Ever since his Adventures of Baron Munchausen went dramatically over-budget in the late ’80s, Gilliam has labored under a film-biz reputation as a wastrel. In fact, his supporters say, the director works efficiently within the constraints of unrealistically scant budgets. One of his cohorts inevitably compares the director to Quixote in La Mancha, but another more persuasively calls him “a responsible enfant terrible.” Although Gilliam battled his way back into favor with 12 Monkeys and The Fisher King (whose co-star, Jeff Bridges, narrates this film), he stumbled again with Fear and Loathing in Las Vegas. Don Quixote was perhaps not the best choice for a follow-up. As Fulton and Pepe note, the story had already defeated a brilliant director who also had trouble finishing his projects: Orson Welles.

La Mancha’s filmmakers offer a few amusing asides, including a pocket history of Gilliam’s relationship with Hollywood, rendered in the style of his Monty Python ‘toons, as well as animated sequences of Quixote and sidekick Sancho Panza—who in Gilliam’s version was to be supplanted by a time-traveling 21st-century resident played by Depp. Mostly, though, they follow the director and his crew through a series of tribulations. Madrid’s production facilities are judged inadequate at the last minute, and the actors are slow to arrive. (It’s never explained why the production assistants have such difficulty locating actress Vanessa Paradis when Depp—her longtime paramour—is on the set.) The first location, in a remote desert, turns out to be uncomfortably close to a NATO training ground, so shots are repeatedly ruined by the roar of F-16s. That problem vanishes, however, after torrential rain drives the crew from the site altogether. The location is not the only thing the filmmakers lose, however: Rochefort, who plays the title character, departs for Paris to consult his doctor about his severe back pain.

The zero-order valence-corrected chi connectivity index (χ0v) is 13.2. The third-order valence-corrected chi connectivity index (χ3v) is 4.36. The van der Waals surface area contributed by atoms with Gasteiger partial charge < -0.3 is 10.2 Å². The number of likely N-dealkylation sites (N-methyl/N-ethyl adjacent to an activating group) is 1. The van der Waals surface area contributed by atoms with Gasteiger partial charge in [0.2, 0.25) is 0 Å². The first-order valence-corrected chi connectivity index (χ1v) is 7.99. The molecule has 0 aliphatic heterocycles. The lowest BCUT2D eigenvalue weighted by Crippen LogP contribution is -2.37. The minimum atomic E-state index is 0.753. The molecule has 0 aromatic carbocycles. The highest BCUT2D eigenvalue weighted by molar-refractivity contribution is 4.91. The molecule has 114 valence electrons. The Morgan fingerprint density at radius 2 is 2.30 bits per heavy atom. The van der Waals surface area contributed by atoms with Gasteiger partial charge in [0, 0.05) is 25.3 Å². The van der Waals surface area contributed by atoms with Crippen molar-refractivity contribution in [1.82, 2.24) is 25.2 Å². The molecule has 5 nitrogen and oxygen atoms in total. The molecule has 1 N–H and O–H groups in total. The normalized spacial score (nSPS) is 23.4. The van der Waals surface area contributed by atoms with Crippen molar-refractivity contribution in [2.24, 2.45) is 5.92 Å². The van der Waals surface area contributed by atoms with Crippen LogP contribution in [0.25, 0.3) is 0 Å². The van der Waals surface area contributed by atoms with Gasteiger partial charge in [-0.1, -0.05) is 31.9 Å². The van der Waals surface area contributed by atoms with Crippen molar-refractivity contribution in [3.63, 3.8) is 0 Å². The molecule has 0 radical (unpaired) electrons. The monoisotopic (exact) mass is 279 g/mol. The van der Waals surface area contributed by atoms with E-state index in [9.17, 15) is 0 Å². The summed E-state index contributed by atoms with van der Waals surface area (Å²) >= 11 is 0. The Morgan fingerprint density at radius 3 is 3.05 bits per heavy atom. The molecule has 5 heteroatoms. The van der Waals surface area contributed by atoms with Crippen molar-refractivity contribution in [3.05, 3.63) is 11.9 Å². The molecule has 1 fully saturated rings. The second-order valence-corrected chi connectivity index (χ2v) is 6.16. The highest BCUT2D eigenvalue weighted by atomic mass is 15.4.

Unlike Fitzcarraldo and Apocalypse Now, which survived far worse, The Man Who Killed Don Quixote evaporates quickly. When Rochefort defects, the suits arrive and shut everything down. All that remains is Gilliam’s infectious glee—viewers who don’t walk out during the credits will find that the movie ends, aptly, with his cackle—and his plan to buy back his script and try again. Still, if Gilliam seems somewhat larger than life, Lost in La Mancha is hardly a tale of towering cinematic passion. Indeed, the moral of this rather businesslike debacle may be that there’s no longer any place for obsession in a film industry run by attorneys and actuaries. CP